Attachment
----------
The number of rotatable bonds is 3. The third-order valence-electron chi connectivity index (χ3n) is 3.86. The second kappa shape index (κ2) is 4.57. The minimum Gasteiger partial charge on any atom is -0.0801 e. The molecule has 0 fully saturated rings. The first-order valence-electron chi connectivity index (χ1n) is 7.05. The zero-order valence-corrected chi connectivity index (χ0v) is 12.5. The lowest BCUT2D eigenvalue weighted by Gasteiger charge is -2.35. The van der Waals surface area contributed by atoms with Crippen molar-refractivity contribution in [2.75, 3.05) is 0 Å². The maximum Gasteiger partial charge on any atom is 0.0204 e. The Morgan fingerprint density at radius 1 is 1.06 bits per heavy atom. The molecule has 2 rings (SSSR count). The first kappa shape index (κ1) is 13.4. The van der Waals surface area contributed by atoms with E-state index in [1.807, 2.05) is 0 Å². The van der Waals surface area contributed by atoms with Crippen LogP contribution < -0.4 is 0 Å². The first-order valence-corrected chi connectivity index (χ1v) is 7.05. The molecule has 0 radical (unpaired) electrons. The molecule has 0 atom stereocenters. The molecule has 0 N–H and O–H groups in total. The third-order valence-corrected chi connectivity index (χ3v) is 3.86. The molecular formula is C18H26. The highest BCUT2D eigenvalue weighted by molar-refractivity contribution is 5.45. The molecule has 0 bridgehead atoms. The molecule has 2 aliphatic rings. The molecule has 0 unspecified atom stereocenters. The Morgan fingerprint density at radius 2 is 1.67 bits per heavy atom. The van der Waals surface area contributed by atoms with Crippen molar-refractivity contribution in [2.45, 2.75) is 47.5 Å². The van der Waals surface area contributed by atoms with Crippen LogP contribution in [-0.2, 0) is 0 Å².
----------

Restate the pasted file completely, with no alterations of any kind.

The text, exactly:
The number of rotatable bonds is 3. The third-order valence-electron chi connectivity index (χ3n) is 3.86. The second kappa shape index (κ2) is 4.57. The minimum Gasteiger partial charge on any atom is -0.0801 e. The molecule has 0 fully saturated rings. The first-order valence-electron chi connectivity index (χ1n) is 7.05. The zero-order valence-corrected chi connectivity index (χ0v) is 12.5. The lowest BCUT2D eigenvalue weighted by Gasteiger charge is -2.35. The van der Waals surface area contributed by atoms with Crippen molar-refractivity contribution in [2.75, 3.05) is 0 Å². The maximum Gasteiger partial charge on any atom is 0.0204 e. The Morgan fingerprint density at radius 1 is 1.06 bits per heavy atom. The molecule has 2 rings (SSSR count). The first kappa shape index (κ1) is 13.4. The van der Waals surface area contributed by atoms with E-state index in [1.807, 2.05) is 0 Å². The van der Waals surface area contributed by atoms with Crippen LogP contribution < -0.4 is 0 Å². The first-order valence-corrected chi connectivity index (χ1v) is 7.05. The molecule has 0 radical (unpaired) electrons. The molecule has 0 atom stereocenters. The molecule has 0 N–H and O–H groups in total. The third-order valence-corrected chi connectivity index (χ3v) is 3.86. The molecular formula is C18H26. The highest BCUT2D eigenvalue weighted by molar-refractivity contribution is 5.45. The molecule has 0 bridgehead atoms. The molecule has 2 aliphatic rings. The molecule has 0 unspecified atom stereocenters. The Morgan fingerprint density at radius 2 is 1.67 bits per heavy atom. The van der Waals surface area contributed by atoms with Crippen molar-refractivity contribution in [2.45, 2.75) is 47.5 Å². The van der Waals surface area contributed by atoms with Crippen LogP contribution in [-0.2, 0) is 0 Å².